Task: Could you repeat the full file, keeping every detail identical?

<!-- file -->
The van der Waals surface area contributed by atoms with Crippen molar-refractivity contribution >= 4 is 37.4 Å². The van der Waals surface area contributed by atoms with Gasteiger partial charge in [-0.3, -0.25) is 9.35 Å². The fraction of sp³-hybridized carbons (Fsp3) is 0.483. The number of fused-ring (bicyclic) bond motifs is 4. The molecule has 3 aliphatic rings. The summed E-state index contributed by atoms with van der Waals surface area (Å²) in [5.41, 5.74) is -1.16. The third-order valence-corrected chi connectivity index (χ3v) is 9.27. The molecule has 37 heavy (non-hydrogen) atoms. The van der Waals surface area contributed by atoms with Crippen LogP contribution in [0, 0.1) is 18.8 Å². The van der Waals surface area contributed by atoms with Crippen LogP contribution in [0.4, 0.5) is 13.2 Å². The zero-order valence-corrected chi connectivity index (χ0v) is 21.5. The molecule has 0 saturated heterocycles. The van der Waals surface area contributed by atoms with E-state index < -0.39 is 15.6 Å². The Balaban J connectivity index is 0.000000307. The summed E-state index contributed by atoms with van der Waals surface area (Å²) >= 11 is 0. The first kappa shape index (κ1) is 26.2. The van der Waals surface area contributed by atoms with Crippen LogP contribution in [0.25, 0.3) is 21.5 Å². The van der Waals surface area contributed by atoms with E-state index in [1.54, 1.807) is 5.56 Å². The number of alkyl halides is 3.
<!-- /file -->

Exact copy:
The van der Waals surface area contributed by atoms with Crippen molar-refractivity contribution >= 4 is 37.4 Å². The van der Waals surface area contributed by atoms with Gasteiger partial charge in [-0.3, -0.25) is 9.35 Å². The fraction of sp³-hybridized carbons (Fsp3) is 0.483. The number of fused-ring (bicyclic) bond motifs is 4. The molecule has 3 aliphatic rings. The summed E-state index contributed by atoms with van der Waals surface area (Å²) in [5.41, 5.74) is -1.16. The third-order valence-corrected chi connectivity index (χ3v) is 9.27. The molecule has 37 heavy (non-hydrogen) atoms. The van der Waals surface area contributed by atoms with Crippen LogP contribution in [0, 0.1) is 18.8 Å². The van der Waals surface area contributed by atoms with Crippen LogP contribution in [0.4, 0.5) is 13.2 Å². The zero-order valence-corrected chi connectivity index (χ0v) is 21.5. The molecule has 0 saturated heterocycles. The van der Waals surface area contributed by atoms with E-state index < -0.39 is 15.6 Å². The Balaban J connectivity index is 0.000000307. The summed E-state index contributed by atoms with van der Waals surface area (Å²) >= 11 is 0. The first kappa shape index (κ1) is 26.2. The van der Waals surface area contributed by atoms with Crippen LogP contribution in [0.25, 0.3) is 21.5 Å². The van der Waals surface area contributed by atoms with E-state index in [1.54, 1.807) is 5.56 Å². The number of alkyl halides is 3.